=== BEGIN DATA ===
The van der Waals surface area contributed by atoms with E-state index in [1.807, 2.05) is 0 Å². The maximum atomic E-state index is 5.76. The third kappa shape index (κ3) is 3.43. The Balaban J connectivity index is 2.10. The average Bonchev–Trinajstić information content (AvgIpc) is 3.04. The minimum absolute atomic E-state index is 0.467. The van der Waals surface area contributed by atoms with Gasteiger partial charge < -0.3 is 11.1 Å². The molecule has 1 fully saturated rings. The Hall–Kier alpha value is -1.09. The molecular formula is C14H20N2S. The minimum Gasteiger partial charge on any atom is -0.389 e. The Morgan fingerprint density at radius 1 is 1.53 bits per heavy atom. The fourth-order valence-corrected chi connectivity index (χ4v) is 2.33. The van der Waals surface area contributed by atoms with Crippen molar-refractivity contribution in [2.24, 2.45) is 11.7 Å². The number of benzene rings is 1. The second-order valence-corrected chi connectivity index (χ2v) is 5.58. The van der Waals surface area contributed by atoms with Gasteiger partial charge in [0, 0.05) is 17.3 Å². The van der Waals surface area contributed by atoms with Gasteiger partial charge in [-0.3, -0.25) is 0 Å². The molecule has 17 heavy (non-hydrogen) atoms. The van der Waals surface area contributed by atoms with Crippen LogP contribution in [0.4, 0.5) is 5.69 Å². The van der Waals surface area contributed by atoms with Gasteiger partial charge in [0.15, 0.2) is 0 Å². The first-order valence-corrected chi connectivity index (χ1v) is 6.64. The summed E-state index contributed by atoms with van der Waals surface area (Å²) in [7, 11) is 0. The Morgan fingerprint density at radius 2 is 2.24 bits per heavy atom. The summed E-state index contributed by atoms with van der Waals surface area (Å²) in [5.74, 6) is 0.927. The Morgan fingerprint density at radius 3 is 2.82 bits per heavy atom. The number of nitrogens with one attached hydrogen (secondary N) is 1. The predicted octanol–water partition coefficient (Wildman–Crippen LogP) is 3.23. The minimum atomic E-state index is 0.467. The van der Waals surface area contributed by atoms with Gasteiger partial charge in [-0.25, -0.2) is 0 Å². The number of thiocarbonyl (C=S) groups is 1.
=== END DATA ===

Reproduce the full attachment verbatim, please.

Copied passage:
The van der Waals surface area contributed by atoms with E-state index in [1.807, 2.05) is 0 Å². The maximum atomic E-state index is 5.76. The third kappa shape index (κ3) is 3.43. The Balaban J connectivity index is 2.10. The average Bonchev–Trinajstić information content (AvgIpc) is 3.04. The minimum absolute atomic E-state index is 0.467. The van der Waals surface area contributed by atoms with Gasteiger partial charge < -0.3 is 11.1 Å². The molecule has 1 fully saturated rings. The Hall–Kier alpha value is -1.09. The molecular formula is C14H20N2S. The minimum Gasteiger partial charge on any atom is -0.389 e. The Morgan fingerprint density at radius 1 is 1.53 bits per heavy atom. The fourth-order valence-corrected chi connectivity index (χ4v) is 2.33. The van der Waals surface area contributed by atoms with Crippen molar-refractivity contribution in [2.24, 2.45) is 11.7 Å². The number of benzene rings is 1. The second-order valence-corrected chi connectivity index (χ2v) is 5.58. The van der Waals surface area contributed by atoms with Gasteiger partial charge in [0, 0.05) is 17.3 Å². The van der Waals surface area contributed by atoms with Gasteiger partial charge in [-0.3, -0.25) is 0 Å². The molecule has 17 heavy (non-hydrogen) atoms. The van der Waals surface area contributed by atoms with Crippen LogP contribution in [0.4, 0.5) is 5.69 Å². The van der Waals surface area contributed by atoms with Gasteiger partial charge in [0.15, 0.2) is 0 Å². The first-order valence-corrected chi connectivity index (χ1v) is 6.64. The summed E-state index contributed by atoms with van der Waals surface area (Å²) in [7, 11) is 0. The Morgan fingerprint density at radius 2 is 2.24 bits per heavy atom. The summed E-state index contributed by atoms with van der Waals surface area (Å²) in [5.74, 6) is 0.927. The Morgan fingerprint density at radius 3 is 2.82 bits per heavy atom. The number of nitrogens with one attached hydrogen (secondary N) is 1. The predicted octanol–water partition coefficient (Wildman–Crippen LogP) is 3.23. The minimum atomic E-state index is 0.467. The van der Waals surface area contributed by atoms with Gasteiger partial charge in [-0.25, -0.2) is 0 Å². The number of thiocarbonyl (C=S) groups is 1.